In Italy no longer a criminal offense to insult a studentby Roberta Lunghini - 2017.03.20
In Italy, a teacher who insults her students cannot be punished legally. For this reason, the Supreme Court rejected an earlier sentence from a Judge of the Peace which was also upheld by a court in the Italian region of Abruzzo, that concerned a teacher who had “offended the honor and decorum of the minor” by addressing him at school as “deficient and stupid”. The Supreme Court decision was nothing more than the result of a government move made one year ago that de-criminalized certain offenses, including insulting someone, which is what landed the teacher in court, in this case.
Italian schools and lgbt associations join in fighting cyber-bullying
“You’re a freak of nature”, “You have mental problems”, “You should have been born a female”, “No one wants you”. These are a few of the insults that a young boy receives from social media in the video launched for the awareness campaign against cyber-bullying and homophobia, promoted throughout Italian Read More.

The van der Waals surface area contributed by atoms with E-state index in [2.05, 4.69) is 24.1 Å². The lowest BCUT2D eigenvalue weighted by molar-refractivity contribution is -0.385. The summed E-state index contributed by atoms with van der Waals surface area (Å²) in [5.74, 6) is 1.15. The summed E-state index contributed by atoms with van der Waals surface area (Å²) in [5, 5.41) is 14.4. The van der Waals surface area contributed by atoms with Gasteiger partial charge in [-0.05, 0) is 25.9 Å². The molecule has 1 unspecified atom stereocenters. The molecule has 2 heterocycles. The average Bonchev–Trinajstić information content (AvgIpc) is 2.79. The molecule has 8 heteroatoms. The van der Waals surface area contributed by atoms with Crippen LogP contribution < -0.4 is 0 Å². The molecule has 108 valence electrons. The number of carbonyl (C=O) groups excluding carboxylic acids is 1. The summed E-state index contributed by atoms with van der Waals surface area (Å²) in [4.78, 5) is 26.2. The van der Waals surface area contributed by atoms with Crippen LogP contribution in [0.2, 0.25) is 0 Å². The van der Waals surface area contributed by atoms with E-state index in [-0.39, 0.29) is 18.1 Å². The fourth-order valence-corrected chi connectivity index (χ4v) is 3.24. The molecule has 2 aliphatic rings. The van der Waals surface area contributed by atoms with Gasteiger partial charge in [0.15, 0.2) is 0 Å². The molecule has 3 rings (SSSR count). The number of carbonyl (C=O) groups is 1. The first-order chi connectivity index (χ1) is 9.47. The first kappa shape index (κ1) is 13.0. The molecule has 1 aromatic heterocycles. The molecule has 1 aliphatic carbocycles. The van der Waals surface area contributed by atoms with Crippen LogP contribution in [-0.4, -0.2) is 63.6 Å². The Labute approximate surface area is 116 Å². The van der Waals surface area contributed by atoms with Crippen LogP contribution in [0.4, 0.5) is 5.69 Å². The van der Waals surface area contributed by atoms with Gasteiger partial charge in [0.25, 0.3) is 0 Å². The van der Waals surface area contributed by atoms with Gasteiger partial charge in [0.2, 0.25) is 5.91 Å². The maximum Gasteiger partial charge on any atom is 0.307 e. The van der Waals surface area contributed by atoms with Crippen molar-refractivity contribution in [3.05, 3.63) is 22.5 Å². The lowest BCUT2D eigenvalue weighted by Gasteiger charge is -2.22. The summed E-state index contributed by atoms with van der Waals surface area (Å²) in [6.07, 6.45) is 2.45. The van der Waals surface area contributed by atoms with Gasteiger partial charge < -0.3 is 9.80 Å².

New generation nannies are taking courses at Scotland Yard
With the terrorism alarm in England ongoing, the old figure of “nanny” is changing. Norland College, the well established institution that has been teaching refined Mary Poppins for royal families and the uper-class, since 1892, has just added special anti-terrorism lessons, taught by British ex-007. The varied and intense program Read More.
Gardening at school reduces childhood obesity
Overweight children who take up gardening are more likely to lose weight in just one year. A study published in the Journal of Nutrition Education and Behavior, revealed that the gardening classes dramatically improved student's health. Researchers studied the impact of gardening lessons to children aged nine to 10-years-old at Read More.
Here young kids pay the price of scholastic competition from elementary school
Anxiety over scholastic perfomance starts very early in British kids. SAT tests seem to be the culprit. And differently than tests in other European countries that start later, these tests in England given periodically already in Elementary school. And, they have become so difficult that they cause a great deal Read More.
Some considerations about the homework debate
15-year old pupils spend on average 17 hours per week on activities such as homework, additional instruction and private study. Data from the Eurydice publication on instruction time tells us that the average length of a school week in Europe for the same age group is around 26 hours. The Read More.
Dear Maya’s teachers, my kid is done with homework
“My kid is done with homework. I just sent an email to her school letting her know she's all done.” This is how the post, published on Facebook by the Canadian writer Bunmi Laditan, begins. Bunmi is not the first nor the last mother fighting in the name of "homework Read More.